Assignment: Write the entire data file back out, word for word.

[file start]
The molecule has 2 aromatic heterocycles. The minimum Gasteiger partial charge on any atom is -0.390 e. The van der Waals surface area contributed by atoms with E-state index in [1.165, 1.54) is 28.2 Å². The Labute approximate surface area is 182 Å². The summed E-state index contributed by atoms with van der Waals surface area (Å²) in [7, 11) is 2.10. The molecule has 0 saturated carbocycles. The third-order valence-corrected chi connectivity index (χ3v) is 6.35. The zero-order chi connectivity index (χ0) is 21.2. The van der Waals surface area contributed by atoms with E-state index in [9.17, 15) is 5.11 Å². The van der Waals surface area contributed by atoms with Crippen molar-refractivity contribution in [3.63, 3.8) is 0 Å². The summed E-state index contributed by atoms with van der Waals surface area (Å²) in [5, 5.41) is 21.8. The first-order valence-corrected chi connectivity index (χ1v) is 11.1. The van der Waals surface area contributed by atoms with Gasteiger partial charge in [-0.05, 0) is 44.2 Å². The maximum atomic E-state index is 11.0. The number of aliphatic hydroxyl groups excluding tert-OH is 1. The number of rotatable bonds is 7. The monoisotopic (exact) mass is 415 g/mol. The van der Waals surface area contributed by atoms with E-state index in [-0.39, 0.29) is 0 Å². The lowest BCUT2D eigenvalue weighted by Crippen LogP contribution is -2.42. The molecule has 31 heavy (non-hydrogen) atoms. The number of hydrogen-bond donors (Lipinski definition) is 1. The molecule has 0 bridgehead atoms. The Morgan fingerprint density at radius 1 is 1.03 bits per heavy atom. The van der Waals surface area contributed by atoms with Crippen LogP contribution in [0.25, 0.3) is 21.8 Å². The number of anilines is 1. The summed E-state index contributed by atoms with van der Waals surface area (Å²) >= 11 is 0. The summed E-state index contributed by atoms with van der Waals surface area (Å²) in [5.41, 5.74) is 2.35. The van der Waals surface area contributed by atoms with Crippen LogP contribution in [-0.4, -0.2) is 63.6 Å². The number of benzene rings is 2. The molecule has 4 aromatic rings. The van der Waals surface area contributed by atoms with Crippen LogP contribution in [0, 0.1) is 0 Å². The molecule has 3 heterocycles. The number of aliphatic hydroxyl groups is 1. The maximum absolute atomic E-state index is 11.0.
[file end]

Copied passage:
The molecule has 2 aromatic heterocycles. The minimum Gasteiger partial charge on any atom is -0.390 e. The van der Waals surface area contributed by atoms with E-state index in [1.165, 1.54) is 28.2 Å². The Labute approximate surface area is 182 Å². The summed E-state index contributed by atoms with van der Waals surface area (Å²) in [7, 11) is 2.10. The molecule has 0 saturated carbocycles. The third-order valence-corrected chi connectivity index (χ3v) is 6.35. The zero-order chi connectivity index (χ0) is 21.2. The van der Waals surface area contributed by atoms with E-state index in [9.17, 15) is 5.11 Å². The van der Waals surface area contributed by atoms with Crippen molar-refractivity contribution in [3.63, 3.8) is 0 Å². The summed E-state index contributed by atoms with van der Waals surface area (Å²) in [5, 5.41) is 21.8. The first-order valence-corrected chi connectivity index (χ1v) is 11.1. The van der Waals surface area contributed by atoms with Gasteiger partial charge in [-0.05, 0) is 44.2 Å². The maximum atomic E-state index is 11.0. The number of aliphatic hydroxyl groups excluding tert-OH is 1. The number of rotatable bonds is 7. The monoisotopic (exact) mass is 415 g/mol. The van der Waals surface area contributed by atoms with E-state index in [-0.39, 0.29) is 0 Å². The lowest BCUT2D eigenvalue weighted by Crippen LogP contribution is -2.42. The molecule has 31 heavy (non-hydrogen) atoms. The number of hydrogen-bond donors (Lipinski definition) is 1. The molecule has 0 bridgehead atoms. The Morgan fingerprint density at radius 1 is 1.03 bits per heavy atom. The van der Waals surface area contributed by atoms with Crippen LogP contribution in [0.25, 0.3) is 21.8 Å². The number of anilines is 1. The summed E-state index contributed by atoms with van der Waals surface area (Å²) >= 11 is 0. The summed E-state index contributed by atoms with van der Waals surface area (Å²) in [5.41, 5.74) is 2.35. The van der Waals surface area contributed by atoms with Crippen LogP contribution in [-0.4, -0.2) is 63.6 Å². The number of benzene rings is 2. The molecule has 4 aromatic rings. The van der Waals surface area contributed by atoms with Crippen LogP contribution in [0, 0.1) is 0 Å². The molecule has 3 heterocycles. The number of aliphatic hydroxyl groups is 1. The maximum absolute atomic E-state index is 11.0.